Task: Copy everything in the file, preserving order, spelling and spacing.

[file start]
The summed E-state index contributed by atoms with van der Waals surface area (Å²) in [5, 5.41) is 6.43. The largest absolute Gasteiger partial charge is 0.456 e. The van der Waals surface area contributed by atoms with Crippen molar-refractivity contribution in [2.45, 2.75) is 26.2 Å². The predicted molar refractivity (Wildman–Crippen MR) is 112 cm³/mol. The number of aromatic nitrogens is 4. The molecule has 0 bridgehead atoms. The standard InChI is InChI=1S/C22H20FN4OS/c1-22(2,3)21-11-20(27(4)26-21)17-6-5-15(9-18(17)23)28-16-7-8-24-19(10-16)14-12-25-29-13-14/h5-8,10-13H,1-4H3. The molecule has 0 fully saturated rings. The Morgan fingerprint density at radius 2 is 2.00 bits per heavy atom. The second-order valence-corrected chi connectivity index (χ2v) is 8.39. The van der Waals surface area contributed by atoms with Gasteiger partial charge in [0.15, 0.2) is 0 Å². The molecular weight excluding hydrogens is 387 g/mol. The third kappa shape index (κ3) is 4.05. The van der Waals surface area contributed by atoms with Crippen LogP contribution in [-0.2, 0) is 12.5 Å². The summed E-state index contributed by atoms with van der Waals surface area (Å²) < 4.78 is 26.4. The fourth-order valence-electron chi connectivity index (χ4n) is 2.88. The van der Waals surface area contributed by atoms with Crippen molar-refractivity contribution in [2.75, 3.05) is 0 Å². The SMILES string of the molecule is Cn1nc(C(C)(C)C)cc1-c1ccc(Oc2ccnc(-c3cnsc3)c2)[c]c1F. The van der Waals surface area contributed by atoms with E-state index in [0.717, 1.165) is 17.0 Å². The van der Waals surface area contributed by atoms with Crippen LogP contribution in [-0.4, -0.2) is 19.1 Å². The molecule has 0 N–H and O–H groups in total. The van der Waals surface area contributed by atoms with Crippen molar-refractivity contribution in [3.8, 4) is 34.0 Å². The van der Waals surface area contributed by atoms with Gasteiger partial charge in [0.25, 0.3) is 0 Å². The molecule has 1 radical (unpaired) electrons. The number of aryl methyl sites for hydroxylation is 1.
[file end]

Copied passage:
The summed E-state index contributed by atoms with van der Waals surface area (Å²) in [5, 5.41) is 6.43. The largest absolute Gasteiger partial charge is 0.456 e. The van der Waals surface area contributed by atoms with Crippen molar-refractivity contribution in [2.45, 2.75) is 26.2 Å². The predicted molar refractivity (Wildman–Crippen MR) is 112 cm³/mol. The number of aromatic nitrogens is 4. The molecule has 0 bridgehead atoms. The standard InChI is InChI=1S/C22H20FN4OS/c1-22(2,3)21-11-20(27(4)26-21)17-6-5-15(9-18(17)23)28-16-7-8-24-19(10-16)14-12-25-29-13-14/h5-8,10-13H,1-4H3. The molecule has 0 fully saturated rings. The Morgan fingerprint density at radius 2 is 2.00 bits per heavy atom. The second-order valence-corrected chi connectivity index (χ2v) is 8.39. The van der Waals surface area contributed by atoms with Gasteiger partial charge in [0.15, 0.2) is 0 Å². The molecular weight excluding hydrogens is 387 g/mol. The third kappa shape index (κ3) is 4.05. The van der Waals surface area contributed by atoms with Crippen LogP contribution in [-0.2, 0) is 12.5 Å². The summed E-state index contributed by atoms with van der Waals surface area (Å²) < 4.78 is 26.4. The fourth-order valence-electron chi connectivity index (χ4n) is 2.88. The van der Waals surface area contributed by atoms with Crippen molar-refractivity contribution in [2.75, 3.05) is 0 Å². The SMILES string of the molecule is Cn1nc(C(C)(C)C)cc1-c1ccc(Oc2ccnc(-c3cnsc3)c2)[c]c1F. The van der Waals surface area contributed by atoms with E-state index in [0.717, 1.165) is 17.0 Å². The van der Waals surface area contributed by atoms with Crippen LogP contribution in [-0.4, -0.2) is 19.1 Å². The molecule has 0 N–H and O–H groups in total. The van der Waals surface area contributed by atoms with Crippen molar-refractivity contribution in [3.8, 4) is 34.0 Å². The van der Waals surface area contributed by atoms with Gasteiger partial charge in [0.25, 0.3) is 0 Å². The molecule has 1 radical (unpaired) electrons. The number of aryl methyl sites for hydroxylation is 1.